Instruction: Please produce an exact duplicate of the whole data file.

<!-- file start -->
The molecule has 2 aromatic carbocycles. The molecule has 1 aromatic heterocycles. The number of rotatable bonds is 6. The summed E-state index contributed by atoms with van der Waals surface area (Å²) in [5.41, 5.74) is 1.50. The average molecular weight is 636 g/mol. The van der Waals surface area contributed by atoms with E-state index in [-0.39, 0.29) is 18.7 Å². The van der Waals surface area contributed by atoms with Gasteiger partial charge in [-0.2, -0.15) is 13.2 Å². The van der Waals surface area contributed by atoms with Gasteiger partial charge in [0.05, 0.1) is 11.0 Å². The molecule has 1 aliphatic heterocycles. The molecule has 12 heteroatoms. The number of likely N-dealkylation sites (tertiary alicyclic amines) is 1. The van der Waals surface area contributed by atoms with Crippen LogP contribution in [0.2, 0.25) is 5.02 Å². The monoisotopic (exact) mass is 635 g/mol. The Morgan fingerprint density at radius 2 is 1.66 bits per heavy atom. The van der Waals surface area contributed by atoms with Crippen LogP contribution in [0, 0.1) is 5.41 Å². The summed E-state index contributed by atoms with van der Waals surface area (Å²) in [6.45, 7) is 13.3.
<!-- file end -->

The molecule has 2 aromatic carbocycles. The molecule has 1 aromatic heterocycles. The number of rotatable bonds is 6. The summed E-state index contributed by atoms with van der Waals surface area (Å²) in [5.41, 5.74) is 1.50. The average molecular weight is 636 g/mol. The van der Waals surface area contributed by atoms with E-state index in [-0.39, 0.29) is 18.7 Å². The van der Waals surface area contributed by atoms with Gasteiger partial charge in [-0.2, -0.15) is 13.2 Å². The van der Waals surface area contributed by atoms with Gasteiger partial charge in [0.05, 0.1) is 11.0 Å². The molecule has 1 aliphatic heterocycles. The molecule has 12 heteroatoms. The number of likely N-dealkylation sites (tertiary alicyclic amines) is 1. The van der Waals surface area contributed by atoms with Crippen LogP contribution in [0.2, 0.25) is 5.02 Å². The monoisotopic (exact) mass is 635 g/mol. The Morgan fingerprint density at radius 2 is 1.66 bits per heavy atom. The van der Waals surface area contributed by atoms with Crippen LogP contribution in [0, 0.1) is 5.41 Å². The summed E-state index contributed by atoms with van der Waals surface area (Å²) in [6.45, 7) is 13.3.